Over the course of the last few years, reports of police officers who have abused their authority or used excessive force have skyrocketed. In large part, this increase is due to the prevalence of social media in today’s society as well as the fact that most people have a cell phone that contains a camera. But this raises the question of whether it is legal to record police officers.
Openly recording police officers has long been a protected right, so long as doing so does not interfere with an officer’s ability to carry out their official duties. However, under the Massachusetts wiretapping statute, the secret recording of police officers has been prohibited until recently when a federal judge issued a ruling protecting citizens’ right to record police secretly.
Massachusetts Judge Holds First Amendment Protects Those Who Secretly Record Police Officers
Earlier this month, a federal appellate court handed down an important decision upholding a citizen’s right to secretly record law enforcement officials. The decision was based on the citizens’ rights under the First Amendment to the United States Constitution. According to a news report covering the recent opinion, the court issued the opinion after consolidating two cases. The first case involved two Boston activists who regularly openly recorded police interactions with the public.
The two activists claimed that they should be able to secretly record police because this “would both protect their safety and more accurately document police behavior.” However, the activists were afraid to do so based on a “credible fear of arrest and prosecution under the state’s wiretapping statute.”
Indeed, prior to the court’s ruling, the Massachusetts Wiretapping Act made the secret recording of police officers a crime. The government argued that the wiretapping statute protected individuals and police by requiring someone to be informed before they are recorded. However, the court explained that a citizen’s First Amendment rights require they be permitted to secretly record police officers, subject to “reasonable time, manner, and place restrictions.”
The court did not elaborate on what limitations might be placed on a citizen’s right to record police officers. However, it is likely that the secret recording of police would not be protected if it interfered with the officer’s ability to arrest or interview a suspect, or conduct some other official duty. However, secretly recording officers will no longer be presumed to be illegal.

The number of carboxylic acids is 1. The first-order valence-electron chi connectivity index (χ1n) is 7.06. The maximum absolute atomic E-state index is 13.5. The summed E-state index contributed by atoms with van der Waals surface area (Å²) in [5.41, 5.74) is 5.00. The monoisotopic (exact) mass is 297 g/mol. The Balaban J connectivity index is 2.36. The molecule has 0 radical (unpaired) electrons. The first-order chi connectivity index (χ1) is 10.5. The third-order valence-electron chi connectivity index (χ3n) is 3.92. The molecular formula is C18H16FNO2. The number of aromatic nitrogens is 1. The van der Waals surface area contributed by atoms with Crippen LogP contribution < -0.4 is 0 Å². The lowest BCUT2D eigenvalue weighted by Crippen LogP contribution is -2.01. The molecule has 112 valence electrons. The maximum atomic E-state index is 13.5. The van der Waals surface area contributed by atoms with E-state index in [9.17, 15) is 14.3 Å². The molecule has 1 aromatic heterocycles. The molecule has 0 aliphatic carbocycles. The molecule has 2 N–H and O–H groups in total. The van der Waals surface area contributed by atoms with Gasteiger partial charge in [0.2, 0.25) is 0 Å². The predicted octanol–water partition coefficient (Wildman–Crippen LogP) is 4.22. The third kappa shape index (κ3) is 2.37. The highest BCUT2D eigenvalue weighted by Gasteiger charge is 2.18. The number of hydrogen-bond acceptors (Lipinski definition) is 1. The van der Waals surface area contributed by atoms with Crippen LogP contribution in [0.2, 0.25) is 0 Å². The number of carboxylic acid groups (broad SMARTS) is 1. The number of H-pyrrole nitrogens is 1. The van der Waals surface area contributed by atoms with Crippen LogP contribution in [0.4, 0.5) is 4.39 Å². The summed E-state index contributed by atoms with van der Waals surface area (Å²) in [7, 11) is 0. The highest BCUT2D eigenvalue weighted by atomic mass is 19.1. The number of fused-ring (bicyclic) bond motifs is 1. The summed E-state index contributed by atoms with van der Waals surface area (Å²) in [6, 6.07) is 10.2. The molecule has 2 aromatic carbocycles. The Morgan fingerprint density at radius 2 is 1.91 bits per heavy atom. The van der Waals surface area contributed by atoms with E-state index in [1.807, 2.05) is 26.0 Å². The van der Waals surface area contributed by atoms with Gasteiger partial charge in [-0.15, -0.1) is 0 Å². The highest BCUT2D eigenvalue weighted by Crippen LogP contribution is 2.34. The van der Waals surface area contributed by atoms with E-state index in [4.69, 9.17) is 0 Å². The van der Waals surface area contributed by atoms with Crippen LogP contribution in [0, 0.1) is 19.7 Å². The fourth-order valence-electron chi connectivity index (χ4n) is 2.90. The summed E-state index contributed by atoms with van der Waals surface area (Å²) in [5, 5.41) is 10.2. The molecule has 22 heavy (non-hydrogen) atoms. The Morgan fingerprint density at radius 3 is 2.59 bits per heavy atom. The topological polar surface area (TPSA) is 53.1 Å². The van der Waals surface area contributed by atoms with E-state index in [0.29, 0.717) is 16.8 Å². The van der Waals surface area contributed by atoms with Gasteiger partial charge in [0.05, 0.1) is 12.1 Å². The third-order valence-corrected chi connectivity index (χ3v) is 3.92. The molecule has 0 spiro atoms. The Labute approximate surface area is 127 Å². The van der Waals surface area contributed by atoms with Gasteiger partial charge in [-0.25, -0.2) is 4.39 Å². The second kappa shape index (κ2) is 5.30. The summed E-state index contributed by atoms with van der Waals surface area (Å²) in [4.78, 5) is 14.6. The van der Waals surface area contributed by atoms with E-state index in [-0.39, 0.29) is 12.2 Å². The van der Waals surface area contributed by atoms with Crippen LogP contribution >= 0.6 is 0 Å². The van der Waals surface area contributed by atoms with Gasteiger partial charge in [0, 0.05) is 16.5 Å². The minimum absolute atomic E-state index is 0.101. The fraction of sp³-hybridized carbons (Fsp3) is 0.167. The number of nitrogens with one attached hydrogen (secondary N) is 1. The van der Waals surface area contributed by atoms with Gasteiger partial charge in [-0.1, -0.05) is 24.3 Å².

With the new ruling, many other types of cases may be impacted. For example, police would no longer have reasonable suspicion or probable cause to search someone who they found to be secretly recording their activities. This may result in a court granting a motion to suppress evidence found as a result of an illegal search.
Have You Been Arrested after Filming the Police?
If you have recently been arrested and charged with a crime after police discovered that you were filming them or otherwise documenting their activities, contact Attorney Patrick J. Murphy. Patrick J. Murphy is a dedicated Massachusetts criminal defense attorney with extensive experience standing up for the constitutional rights of his clients. To learn more about how Attorney Murphy can help you defend against the charges you are currently facing, call 617-367-0450 to schedule a free consultation today.
More Blog Posts:
Massachusetts Court Condones Officer’s Approach and Questioning of Motorist Based on “Community Caretaking” Function of Police, Boston Criminal Defense Lawyer Blog, published December 12, 2018
Court Suppresses Evidence Found During Police Officer’s Search That Was Conducted Before a Warrant Was Issued, Boston Criminal Defense Lawyer Blog, published November 21, 2018